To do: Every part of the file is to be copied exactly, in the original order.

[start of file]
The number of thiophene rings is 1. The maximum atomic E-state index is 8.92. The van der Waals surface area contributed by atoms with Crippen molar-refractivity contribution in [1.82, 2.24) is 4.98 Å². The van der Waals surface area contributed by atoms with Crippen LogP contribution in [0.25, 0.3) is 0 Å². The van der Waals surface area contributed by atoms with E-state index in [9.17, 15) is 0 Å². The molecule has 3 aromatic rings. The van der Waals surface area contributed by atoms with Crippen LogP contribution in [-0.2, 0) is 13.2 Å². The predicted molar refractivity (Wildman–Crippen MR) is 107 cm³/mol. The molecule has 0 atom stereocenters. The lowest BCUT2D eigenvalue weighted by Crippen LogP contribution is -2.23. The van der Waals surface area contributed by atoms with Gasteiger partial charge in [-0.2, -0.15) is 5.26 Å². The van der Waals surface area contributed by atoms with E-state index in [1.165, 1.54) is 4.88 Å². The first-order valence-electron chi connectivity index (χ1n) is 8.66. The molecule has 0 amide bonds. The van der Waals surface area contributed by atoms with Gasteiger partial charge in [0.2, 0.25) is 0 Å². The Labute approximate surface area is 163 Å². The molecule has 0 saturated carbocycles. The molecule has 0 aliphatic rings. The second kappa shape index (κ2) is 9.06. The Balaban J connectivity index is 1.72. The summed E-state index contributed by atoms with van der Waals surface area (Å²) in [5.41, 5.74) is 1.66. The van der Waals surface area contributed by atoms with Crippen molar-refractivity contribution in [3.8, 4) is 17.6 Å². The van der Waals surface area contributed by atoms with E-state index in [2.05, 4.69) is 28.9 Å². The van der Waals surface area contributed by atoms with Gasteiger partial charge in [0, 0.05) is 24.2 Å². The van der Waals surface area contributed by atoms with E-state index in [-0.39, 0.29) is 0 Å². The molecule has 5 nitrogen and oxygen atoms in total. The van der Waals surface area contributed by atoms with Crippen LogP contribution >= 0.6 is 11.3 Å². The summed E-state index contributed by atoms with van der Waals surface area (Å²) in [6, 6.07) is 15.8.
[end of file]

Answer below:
The number of thiophene rings is 1. The maximum atomic E-state index is 8.92. The van der Waals surface area contributed by atoms with Crippen molar-refractivity contribution in [1.82, 2.24) is 4.98 Å². The van der Waals surface area contributed by atoms with Crippen LogP contribution in [0.25, 0.3) is 0 Å². The van der Waals surface area contributed by atoms with E-state index in [9.17, 15) is 0 Å². The molecule has 3 aromatic rings. The van der Waals surface area contributed by atoms with Crippen LogP contribution in [-0.2, 0) is 13.2 Å². The predicted molar refractivity (Wildman–Crippen MR) is 107 cm³/mol. The molecule has 0 atom stereocenters. The lowest BCUT2D eigenvalue weighted by Crippen LogP contribution is -2.23. The van der Waals surface area contributed by atoms with Gasteiger partial charge in [-0.2, -0.15) is 5.26 Å². The van der Waals surface area contributed by atoms with E-state index in [1.165, 1.54) is 4.88 Å². The first-order valence-electron chi connectivity index (χ1n) is 8.66. The molecule has 0 amide bonds. The van der Waals surface area contributed by atoms with Gasteiger partial charge in [0.2, 0.25) is 0 Å². The Labute approximate surface area is 163 Å². The molecule has 0 saturated carbocycles. The molecule has 0 aliphatic rings. The second kappa shape index (κ2) is 9.06. The Balaban J connectivity index is 1.72. The summed E-state index contributed by atoms with van der Waals surface area (Å²) in [5.41, 5.74) is 1.66. The van der Waals surface area contributed by atoms with Crippen molar-refractivity contribution in [3.8, 4) is 17.6 Å². The van der Waals surface area contributed by atoms with E-state index in [2.05, 4.69) is 28.9 Å². The van der Waals surface area contributed by atoms with Gasteiger partial charge in [0, 0.05) is 24.2 Å². The van der Waals surface area contributed by atoms with E-state index in [-0.39, 0.29) is 0 Å². The molecule has 5 nitrogen and oxygen atoms in total. The van der Waals surface area contributed by atoms with Crippen LogP contribution >= 0.6 is 11.3 Å². The summed E-state index contributed by atoms with van der Waals surface area (Å²) in [6, 6.07) is 15.8.